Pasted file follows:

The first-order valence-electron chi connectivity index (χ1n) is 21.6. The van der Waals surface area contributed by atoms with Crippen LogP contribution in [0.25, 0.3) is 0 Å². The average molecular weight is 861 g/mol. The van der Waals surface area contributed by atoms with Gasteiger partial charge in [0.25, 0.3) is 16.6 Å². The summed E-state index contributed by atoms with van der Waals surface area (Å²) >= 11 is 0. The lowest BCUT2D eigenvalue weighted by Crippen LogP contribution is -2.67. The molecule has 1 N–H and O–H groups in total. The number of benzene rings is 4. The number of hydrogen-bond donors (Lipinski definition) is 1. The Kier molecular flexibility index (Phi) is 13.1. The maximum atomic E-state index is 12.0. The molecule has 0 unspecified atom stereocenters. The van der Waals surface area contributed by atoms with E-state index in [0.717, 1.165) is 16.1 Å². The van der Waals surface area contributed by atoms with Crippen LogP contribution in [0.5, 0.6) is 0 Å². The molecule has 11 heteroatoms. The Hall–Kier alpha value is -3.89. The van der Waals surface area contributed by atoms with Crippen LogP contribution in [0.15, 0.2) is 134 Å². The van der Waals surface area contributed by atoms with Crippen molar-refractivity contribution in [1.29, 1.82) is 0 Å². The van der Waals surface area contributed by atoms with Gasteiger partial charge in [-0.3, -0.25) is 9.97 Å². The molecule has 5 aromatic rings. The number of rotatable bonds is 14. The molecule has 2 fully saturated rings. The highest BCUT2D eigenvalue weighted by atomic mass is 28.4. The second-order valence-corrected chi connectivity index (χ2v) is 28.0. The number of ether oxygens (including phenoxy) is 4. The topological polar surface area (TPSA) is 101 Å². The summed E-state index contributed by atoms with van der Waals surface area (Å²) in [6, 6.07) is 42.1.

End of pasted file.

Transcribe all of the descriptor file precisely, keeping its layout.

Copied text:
The first-order valence-electron chi connectivity index (χ1n) is 21.6. The van der Waals surface area contributed by atoms with Crippen LogP contribution in [0.25, 0.3) is 0 Å². The average molecular weight is 861 g/mol. The van der Waals surface area contributed by atoms with Gasteiger partial charge in [0.25, 0.3) is 16.6 Å². The summed E-state index contributed by atoms with van der Waals surface area (Å²) >= 11 is 0. The lowest BCUT2D eigenvalue weighted by Crippen LogP contribution is -2.67. The molecule has 1 N–H and O–H groups in total. The number of benzene rings is 4. The number of hydrogen-bond donors (Lipinski definition) is 1. The Kier molecular flexibility index (Phi) is 13.1. The maximum atomic E-state index is 12.0. The molecule has 0 unspecified atom stereocenters. The van der Waals surface area contributed by atoms with E-state index in [0.717, 1.165) is 16.1 Å². The van der Waals surface area contributed by atoms with Crippen LogP contribution in [0.5, 0.6) is 0 Å². The molecule has 11 heteroatoms. The Hall–Kier alpha value is -3.89. The van der Waals surface area contributed by atoms with Crippen LogP contribution in [0.15, 0.2) is 134 Å². The van der Waals surface area contributed by atoms with Crippen molar-refractivity contribution in [1.29, 1.82) is 0 Å². The van der Waals surface area contributed by atoms with Gasteiger partial charge in [-0.3, -0.25) is 9.97 Å². The molecule has 5 aromatic rings. The number of rotatable bonds is 14. The molecule has 2 fully saturated rings. The highest BCUT2D eigenvalue weighted by atomic mass is 28.4. The second-order valence-corrected chi connectivity index (χ2v) is 28.0. The number of ether oxygens (including phenoxy) is 4. The topological polar surface area (TPSA) is 101 Å². The summed E-state index contributed by atoms with van der Waals surface area (Å²) in [6, 6.07) is 42.1.